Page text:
The company also announced previews of a free cross-platform code editor called Visual Studio Code, as well as a new app-monitoring feature within Visual Studio Online called Application Insights.
Today saw the release of a few new services for working with data in Microsoft’s Azure public cloud, plus some useful enhancements to its existing Azure SQL Database service.
The new Azure SQL Data Warehouse will be able to store companies’ valuable relational data in the cloud, while unstructured data can go in the new Azure Data Lake for the purpose of doing big-data analytics.
At its Build 2015 developer conference today, Microsoft took the first step in releasing a cross-platform version of .NET, the company’s software framework that primarily runs on Windows. The company has released a preview of the .NET Core runtime distribution for Mac and Linux.
Microsoft also announced the availability of the full .NET Framework 4.6 RC and the .NET Core 5 Beta 4. The bigger story is that Microsoft is finally delivering on its vision to let developers build cloud applications on multiple platforms using .NET. While .NET Core OS X and Linux is implemented and supported by Microsoft, it is developed under an open-source license.
On day two, Microsoft announced that users will be able to “mod” their Minecraft using an easy-to-use tool in its Visual Studio programming software.
Aidan Brady, a 17-year-old high-school student, showed off the tool for modifying the game on stage at Microsoft’s Build conference in San Francisco. The Minecraft modding tool is an add-in for Visual Studio that lets you change the basic functions in the enormously popular Minecraft world-building game, which Microsoft bought last year with the $2.5 billion acquisition of Mojang.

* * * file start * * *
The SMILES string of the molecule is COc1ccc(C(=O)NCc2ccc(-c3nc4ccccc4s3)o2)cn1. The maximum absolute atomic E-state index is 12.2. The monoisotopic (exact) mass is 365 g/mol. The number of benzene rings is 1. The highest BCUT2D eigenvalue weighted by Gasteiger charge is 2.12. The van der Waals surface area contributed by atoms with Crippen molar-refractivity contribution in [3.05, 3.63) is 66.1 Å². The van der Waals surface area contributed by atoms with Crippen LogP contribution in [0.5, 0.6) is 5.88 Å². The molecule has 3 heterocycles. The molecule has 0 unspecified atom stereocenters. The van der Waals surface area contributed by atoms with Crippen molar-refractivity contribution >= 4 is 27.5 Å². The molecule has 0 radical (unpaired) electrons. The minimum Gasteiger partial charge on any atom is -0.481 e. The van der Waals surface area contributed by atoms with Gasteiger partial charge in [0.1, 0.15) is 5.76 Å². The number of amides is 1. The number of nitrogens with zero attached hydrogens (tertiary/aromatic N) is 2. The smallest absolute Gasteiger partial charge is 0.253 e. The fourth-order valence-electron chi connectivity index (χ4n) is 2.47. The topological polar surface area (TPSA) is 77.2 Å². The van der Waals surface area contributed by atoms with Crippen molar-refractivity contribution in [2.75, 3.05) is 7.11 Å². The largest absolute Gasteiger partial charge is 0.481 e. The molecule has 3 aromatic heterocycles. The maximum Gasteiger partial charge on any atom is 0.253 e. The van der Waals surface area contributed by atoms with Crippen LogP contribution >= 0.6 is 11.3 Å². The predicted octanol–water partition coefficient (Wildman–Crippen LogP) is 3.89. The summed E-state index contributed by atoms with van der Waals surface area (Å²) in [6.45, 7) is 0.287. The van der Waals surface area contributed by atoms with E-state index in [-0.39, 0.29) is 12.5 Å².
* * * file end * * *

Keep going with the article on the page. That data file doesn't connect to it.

The Minecraft mod tool lets you create your own mods or use templates that have been created by other modders, said Briana Roberts, Microsoft Student Experiences lead, during the appearance on stage.
As Nvidia noted, tech demos often end in tears. But that was the whole point in a demonstration today at the Microsoft Build 2015 developer conference. Developers created a close-up animation of a crying woman’s face that will have you wondering if it’s real.
For the 3D print enthusiasts out there, Steve Guggenheimer, Microsoft vice president of developer and platform evangelism, some exciting new features in Windows 10. More specifically, Autodesk Spark is being integrated into Microsoft’s latest and greatest operating system.
Spark is a platform for building 3D printing software, hardware, materials, and services. Adding it to Windows 10 is a big win for Autodesk.
What conference is complete without a meme? Just after Microsoft’s demonstration of an website call how-old.net, Twitter was awash with selfies, boxes hovering over their faces featuring age estimations. The demo was supposed to prove the app’s face-recognition savvy, but unfortunately many of the suggestions were quite wrong.
That’s all for today. Be sure to join us for the next Microsoft Build developer conference.